Like all Comics Grid articles our editorial cited above is an open-access article distributed under the terms of the Creative Commons Attribution 4.0 International License (CC BY 4.0), which permits unrestricted use, distribution, and reproduction in any medium, provided the original author and source are credited.  You can read it online, and/or download the PDF or XML, openly and without restrictions. You are also free to share it, use it or reuse it without prior permissions as long as you attribute properly. (For more info see http://creativecommons.org/licenses/by/4.0/).

The Comics Grid: Journal of Comics Scholarship is a peer-reviewed open access journal published by the Open Library of Humanities [OLH].

Unlike many open-access publishers, the OLH does not charge any author fees. This does not mean that their journals do not have costs. Costs are paid by an international library consortium.

If your institution is not currently supporting the platform, you could ask your librarian to sign up. The OLH is extremely cost effective and is a not-for-profit charity. However, while the OLH cannot function without financial support and they encourage universities to sign up, institutional commitment is not required to publish in any of their journals.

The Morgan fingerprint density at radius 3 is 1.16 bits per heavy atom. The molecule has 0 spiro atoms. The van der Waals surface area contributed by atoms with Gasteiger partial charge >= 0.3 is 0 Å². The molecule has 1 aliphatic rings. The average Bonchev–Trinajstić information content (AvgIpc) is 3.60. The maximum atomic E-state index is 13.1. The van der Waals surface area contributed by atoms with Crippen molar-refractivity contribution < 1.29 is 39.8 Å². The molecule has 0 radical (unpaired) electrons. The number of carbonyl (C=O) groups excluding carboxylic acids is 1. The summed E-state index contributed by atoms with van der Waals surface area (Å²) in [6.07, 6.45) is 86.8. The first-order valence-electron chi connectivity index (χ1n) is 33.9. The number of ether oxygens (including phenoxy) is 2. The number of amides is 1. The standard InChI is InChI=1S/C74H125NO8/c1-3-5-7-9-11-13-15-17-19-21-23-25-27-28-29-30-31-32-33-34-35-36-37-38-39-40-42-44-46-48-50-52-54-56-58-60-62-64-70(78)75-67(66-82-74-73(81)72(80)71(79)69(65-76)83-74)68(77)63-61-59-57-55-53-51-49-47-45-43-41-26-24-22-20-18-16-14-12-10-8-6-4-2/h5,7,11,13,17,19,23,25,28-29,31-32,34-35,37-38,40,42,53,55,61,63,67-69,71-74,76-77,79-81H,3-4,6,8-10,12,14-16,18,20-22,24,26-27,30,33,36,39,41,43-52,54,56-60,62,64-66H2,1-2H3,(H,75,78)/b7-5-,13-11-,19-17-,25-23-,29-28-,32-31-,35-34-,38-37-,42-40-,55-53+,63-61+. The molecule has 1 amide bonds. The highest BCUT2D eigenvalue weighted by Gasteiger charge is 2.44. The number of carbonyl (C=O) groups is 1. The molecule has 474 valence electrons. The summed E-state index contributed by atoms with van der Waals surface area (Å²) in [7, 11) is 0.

The Technology of Storytelling. Audio of my 1999 interview with Will Eisner now online

m-430 micro-cassette tape recorder - will eisner tape

I interviewed Will Eisner about storytelling in Mexico City on 2 May 1999. I have digitised the original tape recording, edited my questions out and uploaded the mp3 file to figshare.

I interviewed Will Eisner (March 6, 1917 – January 3, 2005) on Sunday 2 May 1999 at the Conque Comic Convention in Mexico City.

I recorded the interview using a Sony M-430 microcassette-recorder. Both the tape recorder and the tape were beginning to fail so I digitised the recording as an mp3 file, and edited out my questions (you don’t need them– he says it all).